5 Things I Love About England

Now don’t get me wrong, since returning from my working holiday in Japan in September, I can safely say that I’d rather be in Japan for a year than in England for a week. However, having lived 18 of my 23 years of life in England, there are a few things about England that I prefer over Japan. I repeat: I love Japan but not when it comes to these five things!

Bless you

‘Bless you’, ‘God bless you’ or any variation in other languages (‘gesundheit’ in German) are said across the world to wish someone who sneezes good health...or to stop the devil from claiming your soul but whatever. However, Japanese people don’t say anything when you sneeze. At first, I thought I had a lot of fake friends, but considering how many people sneeze without even attempting to cover their nose, mouth or entire face, I’m surprised that people don’t say ‘ew’ let alone ‘bless you’.
I’m convinced that some people think that they are wearing a mask to contain their coughs and sneezes when in reality they aren’t, and their germs are being projected everywhere.

While we’re on the topic, it is also considered rude to blow your nose in Japan whereas in England, constantly sniffing, or worse, sucking up your snot, is seen as more of a nuisance. Especially in an exam.

Hugs, kisses, and PDA

English people aren’t ashamed of a hug or embarrassed by a kiss. If you read my post on things I noticed in South Korea, you would know that South Korea takes PDA to a whole new level! However, compared to England and South Korea, Japan is a lot further down the list on executing Public Displays of Affection.

Some Brits and Koreans take it too far in public which is why I was initially very grateful for the modesty and public decency in Japan. However, I eventually grew tired of watching couples holding pinkies instead of hands, and awkwardly waving goodbye at train stations instead of hugging or stealing a quick kiss. It was even more frustrating when I went on dates with Japanese people myself and they would friend-zone me in public and cling to me once heads had turned.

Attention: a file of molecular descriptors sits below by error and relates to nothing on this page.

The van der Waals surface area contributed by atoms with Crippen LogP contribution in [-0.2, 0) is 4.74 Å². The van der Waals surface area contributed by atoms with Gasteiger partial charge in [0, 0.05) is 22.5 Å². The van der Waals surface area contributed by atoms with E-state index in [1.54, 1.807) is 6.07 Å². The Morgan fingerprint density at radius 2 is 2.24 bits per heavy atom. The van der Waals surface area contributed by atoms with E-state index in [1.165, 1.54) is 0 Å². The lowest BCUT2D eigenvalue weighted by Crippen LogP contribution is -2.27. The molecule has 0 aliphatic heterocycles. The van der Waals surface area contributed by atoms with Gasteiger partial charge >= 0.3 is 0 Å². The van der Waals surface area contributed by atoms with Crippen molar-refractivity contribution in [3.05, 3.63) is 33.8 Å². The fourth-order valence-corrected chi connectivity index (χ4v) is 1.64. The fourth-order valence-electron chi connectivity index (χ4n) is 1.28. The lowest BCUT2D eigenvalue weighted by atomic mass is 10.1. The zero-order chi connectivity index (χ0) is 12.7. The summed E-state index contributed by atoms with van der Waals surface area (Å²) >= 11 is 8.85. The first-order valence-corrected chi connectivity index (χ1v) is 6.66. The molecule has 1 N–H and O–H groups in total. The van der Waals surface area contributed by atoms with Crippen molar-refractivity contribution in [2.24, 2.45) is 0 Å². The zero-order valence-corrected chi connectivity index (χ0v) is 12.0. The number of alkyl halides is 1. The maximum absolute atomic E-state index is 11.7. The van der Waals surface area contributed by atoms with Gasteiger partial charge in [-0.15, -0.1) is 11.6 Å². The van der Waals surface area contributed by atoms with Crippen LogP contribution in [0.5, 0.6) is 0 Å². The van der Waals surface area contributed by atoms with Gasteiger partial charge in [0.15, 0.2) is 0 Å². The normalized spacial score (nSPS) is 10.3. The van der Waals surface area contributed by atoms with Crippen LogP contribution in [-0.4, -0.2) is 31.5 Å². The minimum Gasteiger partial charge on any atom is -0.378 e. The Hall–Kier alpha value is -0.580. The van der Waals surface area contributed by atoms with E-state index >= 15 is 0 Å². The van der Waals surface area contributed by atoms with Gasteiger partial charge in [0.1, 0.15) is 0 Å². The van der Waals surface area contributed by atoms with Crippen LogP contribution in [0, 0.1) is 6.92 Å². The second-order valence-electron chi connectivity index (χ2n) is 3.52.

As someone with what I call ‘juicy thighs’ (in attempts to raise my self-esteem), it was nice to come back to a country where the average thigh is the width of two Japanese thighs put together.
Not to say that Japanese girls (and guys!) are too thin, it is simply that I am more likely to see others with a similar body shape to me on the streets and in the media and that makes me feel a little more comfortable with my body image. However, to give a point back to Japan, thanks to the biking culture, seeing a nice, tight booty is not uncommon!

Tax-included in the price

A little thing that you take for granted.
In Japan, the price is huge and attention-grabbing, but I sigh when I discover that those 200 yen tomatoes are actually 230 or something. You have to scour menus for the characters 税込み (tax-included) and 税抜き (tax not-included), which sometimes will be at the bottom of the page like the fine print of a contract.

In England, the price you see is the price you pay and the small print tends to be the previous price on a sale item to remind you that you're getting a great deal!


Not that I condone it, but isn't there something liberating about ignoring social pressures and traffic safety laws to cross a clear road? (End sarcasm)

I never received dirty looks in Japan for ignoring the red man when running for the train or to work, because some Japanese people do it too! However, to the vast majority, I felt that I was coming across as a typical foreigner who was too impatient to spare 30 seconds of my oh-so-busy life, and so I too began to wait patiently for the green man.

Now, it should be obvious that I missed other things like English food (if you said ‘ew, why’ then you have to read my post on the top things to eat in England), and appreciated being able to fully grasp the language being spoken around me, but these are the main things that I was happy to return to England for. You should definitely make the most of these things if you travel to England, so kiss all the people and cross all the streets!

Happy travels,

deeyandra x